Nothing Good on TV Tonight? Why Not Tune into the International Space Station.

For many Hams, there’s no greater thrill than making contact with an astronaut aboard the International Space Station (ISS). This is true whether you’re a seven-year-old STEM student obsessed with building LEGO rockets or a 77-year-old amateur operator who can recite every original Star Trek episode verbatim. Personally, I envision my own transmission to the ISS someday beginning, “Ground control to Major Tom…” while Gustav Holst’s “Jupiter” booms in the background. I suspect I’m not alone in having this contact on my bucket list (your choice of music may vary).

Students worldwide realize the dream of speaking directly to an ISS astronaut (stationed about 240 miles above the Earth) through participation in the Amateur Radio on the International Space Station (ARISS) program. Since its formation in 1996, ARISS has inspired young science enthusiasts by arranging opportunities for classrooms and community groups to communicate with the ISS in-orbit crew. This is made possible through sponsorship by Amateur Radio organizations and space agencies in the U.S., Canada, Europe, Japan, and Russia. Read more about the program here. And watch this video of students from McConnell Middle School in Loganville, Georgia, speaking to astronaut Chris Cassidy, KF5KDR, on the ISS on October 7.

Fun fact: The ISS cost a whopping $100 billion to build, making it the most expensive single object on Earth, and easily the most expensive Ham Radio shack. (Feel free to use this figure when justifying the next amplifier purchase for your station.) Find more details on the ISS here.

Slow Scan TV (SSTV)

Currently, the ISS is manned by the Expedition 63 crew: NASA Commander Cassidy, KF5KDR, and Roscosmos Flight Engineers Anatoly Ivanishin and Ivan Vagner. You can find upcoming contact opportunities—or chances to listen in on an educational contact in real-time—on the ARISS website.

While the dream of having a rag-chew or even a fleeting QSO with an ISS astronaut may be as remote as the Crab Nebula (6,500 light years away), there are still opportunities to be part of the ISS’s contribution to Ham Radio, including downloading Slow Scan TV (SSTV) images. These are periodically transmitted by the ISS Russian crew using a Kenwood D710 mobile dual-band transceiver running up to 25W output from the Russian Service Module. The best part: SSTV—a way of sending video over a voice bandwidth—is open to all Hams, including those with only Technician license privileges.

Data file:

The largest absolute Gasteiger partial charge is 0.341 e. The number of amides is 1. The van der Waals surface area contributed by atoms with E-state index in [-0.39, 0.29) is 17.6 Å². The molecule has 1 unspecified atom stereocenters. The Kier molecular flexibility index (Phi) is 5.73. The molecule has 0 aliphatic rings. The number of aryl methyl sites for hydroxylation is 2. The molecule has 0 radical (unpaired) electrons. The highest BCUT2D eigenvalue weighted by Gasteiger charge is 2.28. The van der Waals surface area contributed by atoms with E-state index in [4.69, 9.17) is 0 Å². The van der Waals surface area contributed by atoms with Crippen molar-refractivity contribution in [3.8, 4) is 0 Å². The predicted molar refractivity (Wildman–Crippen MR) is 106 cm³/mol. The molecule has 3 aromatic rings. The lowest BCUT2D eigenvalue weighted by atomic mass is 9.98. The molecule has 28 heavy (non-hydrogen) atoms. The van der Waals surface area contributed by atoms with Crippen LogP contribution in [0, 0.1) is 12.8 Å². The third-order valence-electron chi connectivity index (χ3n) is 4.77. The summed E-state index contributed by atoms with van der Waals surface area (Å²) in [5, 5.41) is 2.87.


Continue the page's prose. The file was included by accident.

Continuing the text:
“All you need is an audio interface between your radio and your computer and software to decode the images. Windows users can use MMSSTV, while Mac users can use the SSTV app. Apps are also available for mobile phones and tablets,” wrote OnAllBands blogger Sean, KX9X, in his excellent post, “Hams in Space: Contacting the International Space Station.”

For more details on capturing SSTV images from the ISS, read this article from AMSAT-UK. AMSAT, the Radio Amateur Satellite Corporation, provides additional information here.

Most recently, SSTV images, with the theme of “satellites,” were transmitted by the ISS from October 4-8, 2020. Ken Dorsey, KA8OAD, DX Engineering customer service/technical support specialist, received these SSTV images commemorating the launch of Sputnik on October 4, 1957. He used a 2M rig, 2M vertical antenna, and MMSSTV software.

Ken received this certificate confirming his contact:

Click here for a gallery of images from the recent SSTV event. Get updates on SSTV events at the ARISS website. And here’s an OnAllBands post on QSL cards from space. For articles and videos about operating satellites, go to OnAllBands and enter “satellite.”

Interested in contacting the International Space Station or operating Amateur Radio satellites? Reach out to DX Engineering for expert assistance and gear, including handheld transceivers, mobile transceivers, base station satellite-friendly transceivers, and handheld satellite antennas.

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